It might seem dangerous to see Marschner’s opera Der Vampyr (The Vampire) on a full moon, but we lived to tell the tale.
Der Vampyr was staged by Summer Opera Lyric Theatre and Research Centre (aka “SOLT”). While SOLT offers training for advanced performers, these productions are also invaluable to the opera-going community, another opportunity to see an unfamiliar opera courtesy of SOLT Artistic Director Guillermo Silva-Marin, who regularly offers rarities in his other incarnation as AD of Opera in Concert (for example La Vida Breve & Louise last season).
Der Vampyr is a fascinating study, a work premiered in 1828 that hasn’t managed to catch on. In places it’s similar to other operas, other music. At times I felt we were listening to Schubert’s “Erlkonig”, both in the unfolding of the music and in the telling of a story that is very melodramatic. Perhaps that was how story-tellers built suspense and created fear in the listener in the early 19th century. To a modern viewer? it’s a charming relic.
The subject fascinates me as I prepare to teach a course called “Theatres of Terror: Gothic Horror in Music, Opera and Film.” Watching Der Vampyr¸one sees the continuity with other works of the time, such as Weber’s Der Freischütz and Wagner’s The Flying Dutchman. I remember hearing in a course that Wagner supposedly listened closely to Marschner even if the dramatic styles of the two works are very different.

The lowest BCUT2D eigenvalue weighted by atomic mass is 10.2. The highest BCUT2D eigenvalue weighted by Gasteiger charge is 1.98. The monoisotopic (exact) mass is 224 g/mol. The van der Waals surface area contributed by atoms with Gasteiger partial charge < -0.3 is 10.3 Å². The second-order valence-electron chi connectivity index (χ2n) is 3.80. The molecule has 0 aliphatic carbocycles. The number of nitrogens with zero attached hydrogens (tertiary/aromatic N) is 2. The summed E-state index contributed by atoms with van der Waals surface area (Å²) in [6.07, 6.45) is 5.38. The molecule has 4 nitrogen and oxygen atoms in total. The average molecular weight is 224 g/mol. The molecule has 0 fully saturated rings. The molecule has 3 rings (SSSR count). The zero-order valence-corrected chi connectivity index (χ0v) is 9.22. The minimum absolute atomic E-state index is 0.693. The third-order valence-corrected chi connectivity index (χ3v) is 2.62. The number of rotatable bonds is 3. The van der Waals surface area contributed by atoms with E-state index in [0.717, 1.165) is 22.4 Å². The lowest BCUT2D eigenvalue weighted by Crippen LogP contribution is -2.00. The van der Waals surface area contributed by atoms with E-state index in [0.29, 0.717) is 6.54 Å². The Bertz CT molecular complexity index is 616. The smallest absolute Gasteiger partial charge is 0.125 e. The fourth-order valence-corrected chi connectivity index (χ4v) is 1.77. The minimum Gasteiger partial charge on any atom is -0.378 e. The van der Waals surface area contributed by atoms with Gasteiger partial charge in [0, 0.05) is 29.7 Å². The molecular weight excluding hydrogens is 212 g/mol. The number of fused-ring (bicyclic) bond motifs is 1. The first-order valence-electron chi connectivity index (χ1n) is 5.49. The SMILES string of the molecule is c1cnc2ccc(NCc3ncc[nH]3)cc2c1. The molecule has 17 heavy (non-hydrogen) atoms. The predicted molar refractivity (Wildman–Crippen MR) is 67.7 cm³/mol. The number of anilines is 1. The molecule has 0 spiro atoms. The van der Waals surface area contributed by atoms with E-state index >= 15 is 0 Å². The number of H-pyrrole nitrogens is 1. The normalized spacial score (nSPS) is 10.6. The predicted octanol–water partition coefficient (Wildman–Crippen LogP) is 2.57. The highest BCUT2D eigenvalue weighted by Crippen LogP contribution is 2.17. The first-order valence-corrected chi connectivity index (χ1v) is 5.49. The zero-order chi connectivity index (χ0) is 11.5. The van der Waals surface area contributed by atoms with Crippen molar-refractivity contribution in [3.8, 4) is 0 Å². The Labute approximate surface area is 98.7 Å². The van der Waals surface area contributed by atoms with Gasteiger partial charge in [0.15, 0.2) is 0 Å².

The cast were mostly professional sounding, including a wonderful contest of wills between the two men, namely baritone Andrey Andreychik as Lord Ruthven the vampire, struggling with tenor Cian Horrobin as Sir Edgar Aubry. It’s fascinating to observe the vocal writing of a transitional work such as Der Vampyr, noticing how both the tenor & baritone seem to be in transition from lighter roles in earlier operas, pointing unmistakably to the heavier roles to follow. One of the advantages of playing in the Robert Gill Theatre with a piano –instead of an opera house accompanied by orchestra—is that it’s not quite so taxing for the young singers.
The vampire stories we see in films of the last century aren’t so different from Der Vampyr, with erotic tension at the heart of the story. There are three young women, two of whom are victimized by Ruthven. Each of these speak of forbidden pleasures, while the third, who shows a more properly Christian outlook, is saved.
Maria H.Y. Jung led a tight performance from the piano, playing the score with bold dynamics. Silva-Marin’s direction was suspenseful throughout.
SOLT will also be presenting von Flotow’s Martha and Strauss’s Ariadne auf Naxos in rotation with Der Vampyr this weekend & next at the Robert Gill Theatre. Click the logo (below) for more information.